Building a Container

paint hands

For the past couple of weeks, I have been honing skills in other areas of software development. With all new-ish adventures, there will be learning, with a high probability of banging one's head on the desk. The following is a story of the latter.

My goal for the year with this blog is to reduce the friction of contributing. So far, many changes to the codebase have been committed and pushed to contribute to this year's goal. One thought I have had is to begin using a headless CMS for content management, targeting an API-based CMS technology and removing today's Git-based flow. There are several of these technologies out there. Some are SaaS products, others self-hosted, then select platforms have both as an option. I chose a CMS that supports both hosting options and is fully open source.

With the selected technology, the next decision was how to host it. I opted to host the platform in a Docker container. Since I have experience with content management systems, there needs to be more learning there. I have a little experience creating defining containers, then hosting in my chosen provider. I knew that was a great place to start. The CMS platform had some documentation on containerizing, but it was not officially supported, leaving the door to learning wide open.

The CMS was quick to get started using an in-memory database. Two npm commands and the sample project were functional. Using the pre-defined Dockerfile, building the container was no issue. Executing the same commands as the container on my local, and everything worked as expected. The execution of the container was failing at startup. In the week of troubleshooting this issue, I discovered a dependency the CMS has that is not platform agnostic. I wanted to understand this dependency and what I could do about it. Officially I have six versions of this container. Each with different permutations of a Dockerfile. Some variants include; different node versions, various Linux distribution base images, yarn build tools, and many more. Nothing was working. The error on startup continued.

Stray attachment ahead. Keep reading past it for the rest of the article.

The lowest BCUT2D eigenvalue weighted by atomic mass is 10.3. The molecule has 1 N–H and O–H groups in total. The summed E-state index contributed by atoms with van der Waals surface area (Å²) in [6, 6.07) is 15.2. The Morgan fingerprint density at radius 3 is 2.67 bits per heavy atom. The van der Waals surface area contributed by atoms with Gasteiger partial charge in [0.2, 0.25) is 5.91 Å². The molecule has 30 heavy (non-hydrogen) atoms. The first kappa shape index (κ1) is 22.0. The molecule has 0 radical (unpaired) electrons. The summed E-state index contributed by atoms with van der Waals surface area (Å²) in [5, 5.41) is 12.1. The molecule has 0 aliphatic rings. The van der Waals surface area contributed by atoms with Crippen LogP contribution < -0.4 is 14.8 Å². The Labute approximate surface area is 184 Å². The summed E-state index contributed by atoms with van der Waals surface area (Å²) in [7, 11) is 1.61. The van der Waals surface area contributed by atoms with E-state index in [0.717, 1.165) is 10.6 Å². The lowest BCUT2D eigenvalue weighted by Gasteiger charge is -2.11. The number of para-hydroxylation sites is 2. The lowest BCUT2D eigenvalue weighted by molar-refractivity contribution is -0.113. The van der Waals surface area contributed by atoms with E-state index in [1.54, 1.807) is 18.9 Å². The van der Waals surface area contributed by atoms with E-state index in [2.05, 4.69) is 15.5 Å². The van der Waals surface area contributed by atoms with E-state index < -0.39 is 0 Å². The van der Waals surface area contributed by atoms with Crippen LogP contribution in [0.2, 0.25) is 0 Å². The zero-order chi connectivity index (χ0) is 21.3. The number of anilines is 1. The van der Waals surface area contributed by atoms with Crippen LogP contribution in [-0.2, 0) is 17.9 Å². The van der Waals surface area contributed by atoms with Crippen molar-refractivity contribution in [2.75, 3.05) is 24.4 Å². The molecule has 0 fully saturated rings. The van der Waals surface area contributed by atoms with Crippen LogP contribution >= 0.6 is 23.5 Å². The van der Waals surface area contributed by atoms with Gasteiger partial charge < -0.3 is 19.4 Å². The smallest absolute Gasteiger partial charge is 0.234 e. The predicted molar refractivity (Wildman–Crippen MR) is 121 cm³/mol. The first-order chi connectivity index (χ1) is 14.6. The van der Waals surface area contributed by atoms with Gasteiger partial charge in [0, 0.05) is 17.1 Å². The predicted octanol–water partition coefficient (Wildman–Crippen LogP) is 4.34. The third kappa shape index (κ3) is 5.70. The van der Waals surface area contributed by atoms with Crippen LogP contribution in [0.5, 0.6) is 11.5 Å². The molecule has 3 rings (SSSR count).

Finally, I had an idea that led me to a good place. I was considering scrapping the CMS for one that I have official container support. What if I updated the Dockerfile to list the contents of the build directory before taking any actions to build the container image? Immediately, the output had a folder that did not make sense to me. The folder? node_modules. I thought, What is this doing in the build process?. Later in the container build, npm install is issued to fetch the dependencies. I deleted the folder and issued the command to build the container again. No issues in the building with this or any other container. Attempted to run the container. BOOM! It started just as expected. With this new information, I learned about the .dockerignore file and its importance in separating local development from container development.